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Tag: horror novels

My Favorite Horrors: Michelle Paver’s DARK MATTER and THIN AIR

On her official page, Michelle Paver is described first as simply “A Creator of Legends,” and whoever wrote that “ain’t never lied,” as the folks say. I haven’t read any of her fantasy works. I’ve only read two of her novels in fact, but they’re two of the best ghost stories I’ve ever read. This is especially remarkable as they are so similar. You might think the latter story might be less effective for being so close to the first. No, it’s still excellent, and both novels pull together something that feels like a legend. Classic, timeless lore befitting Lord Halifax’s Ghost Book. READ MORE

My Most Anticipated Horror Books of 2020

Devolution: A Firsthand Account of the Rainier Sasquatch Massacre

World War Z inspired multiple, similar efforts through the years, trading zombies for some other brand of monster or threat. Robopocalypse and its sequel took the “oral history of humanity’s brush with genre-inspired Armageddon” approach into the realm of science-fiction horror. 2018’s A People’s History of the Vampire Uprising is essentially World War V. At least the pretty cleverly named Sleep Over (I’m a sucker for a quality pun) did something different with the format and made the immediate threat something passive that can’t be shot, hacked up, bombed out or set aflame: mass insomnia. READ MORE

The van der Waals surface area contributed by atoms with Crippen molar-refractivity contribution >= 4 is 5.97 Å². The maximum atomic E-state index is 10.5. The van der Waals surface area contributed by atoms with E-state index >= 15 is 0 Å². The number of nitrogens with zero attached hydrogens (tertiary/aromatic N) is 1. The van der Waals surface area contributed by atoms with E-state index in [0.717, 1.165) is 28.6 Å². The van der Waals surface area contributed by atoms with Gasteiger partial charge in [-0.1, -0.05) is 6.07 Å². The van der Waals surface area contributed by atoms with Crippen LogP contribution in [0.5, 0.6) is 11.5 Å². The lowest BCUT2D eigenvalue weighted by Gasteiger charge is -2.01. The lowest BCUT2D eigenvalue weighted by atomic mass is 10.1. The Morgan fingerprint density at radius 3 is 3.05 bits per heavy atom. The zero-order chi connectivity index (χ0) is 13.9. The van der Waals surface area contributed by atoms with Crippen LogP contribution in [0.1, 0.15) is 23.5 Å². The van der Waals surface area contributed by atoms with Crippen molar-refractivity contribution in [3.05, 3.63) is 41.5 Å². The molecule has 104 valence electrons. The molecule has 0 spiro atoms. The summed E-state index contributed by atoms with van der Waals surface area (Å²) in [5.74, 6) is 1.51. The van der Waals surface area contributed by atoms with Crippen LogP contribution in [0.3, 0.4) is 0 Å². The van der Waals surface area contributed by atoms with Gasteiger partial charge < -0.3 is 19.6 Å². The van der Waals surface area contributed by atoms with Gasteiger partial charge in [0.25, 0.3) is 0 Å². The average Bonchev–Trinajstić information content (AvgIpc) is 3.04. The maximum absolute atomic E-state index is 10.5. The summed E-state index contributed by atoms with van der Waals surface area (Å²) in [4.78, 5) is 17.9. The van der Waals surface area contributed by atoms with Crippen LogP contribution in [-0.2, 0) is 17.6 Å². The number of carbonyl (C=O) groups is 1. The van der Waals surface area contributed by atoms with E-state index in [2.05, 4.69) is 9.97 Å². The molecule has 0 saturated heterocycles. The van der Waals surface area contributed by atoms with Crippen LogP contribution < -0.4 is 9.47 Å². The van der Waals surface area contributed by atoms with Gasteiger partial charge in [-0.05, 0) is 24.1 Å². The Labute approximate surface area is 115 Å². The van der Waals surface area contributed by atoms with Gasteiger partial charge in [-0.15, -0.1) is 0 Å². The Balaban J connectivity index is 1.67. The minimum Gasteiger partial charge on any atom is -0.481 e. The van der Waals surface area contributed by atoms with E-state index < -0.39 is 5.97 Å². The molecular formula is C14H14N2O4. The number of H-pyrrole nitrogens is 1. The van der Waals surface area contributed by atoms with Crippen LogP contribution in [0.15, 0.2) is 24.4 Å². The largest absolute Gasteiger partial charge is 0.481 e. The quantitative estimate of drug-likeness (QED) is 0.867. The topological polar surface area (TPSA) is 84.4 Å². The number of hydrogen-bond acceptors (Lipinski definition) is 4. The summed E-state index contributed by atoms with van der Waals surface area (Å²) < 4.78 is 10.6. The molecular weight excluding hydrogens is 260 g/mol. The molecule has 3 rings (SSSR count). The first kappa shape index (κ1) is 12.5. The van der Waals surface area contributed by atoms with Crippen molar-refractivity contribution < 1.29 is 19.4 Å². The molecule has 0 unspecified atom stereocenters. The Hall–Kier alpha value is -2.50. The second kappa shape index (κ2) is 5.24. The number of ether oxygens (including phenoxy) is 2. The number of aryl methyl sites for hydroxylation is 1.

Traveler’s Book Review: Nightfall by John Farris

Odds are this premise will sound familiar to you.

An enigmatic homicidal psychopath makes a daring, impossible escape from a mental hospital. His sole objective is to hunt down and murder a female family member. Along the way to his goal he murders a number of other people who get in his way and proves to be all but unstoppable, and there are vague allusions to him even being supernatural.

Playing “spot the similarities” between two works of fiction is often a mug’s game; paint the picture broadly enough and any story can be made similar to any other, but the details will usually belie the notion that the stories genuinely mirror one another. Nonetheless, if you’re a horror fan who likes movies as much as literature, then that description in the first paragraph probably brought John Carpenter’s Halloween to mind. It’s also an apt (albeit broad) description of the plot to John Farris’s novel Nightfall. READ MORE

Confessions of a Fearphile: Simon’s Soul by Stanley Shaprio

Simon's Soul Cover1It took a while for me to realize that the things that scared me most were products of my imagination. That’s not to say I’ve never been scared by a movie or a book, obviously. But much of what’s really stuck with me through the years were products largely or sometimes solely of my mind. I forget exactly how young I was when I started praying for nightmare-free sleep before going to bed, but it should have been apparent to me then. And if not then, it should have been apparent around the time I first became aware of a relatively obscure novel titled Simon’s Soul. READ MORE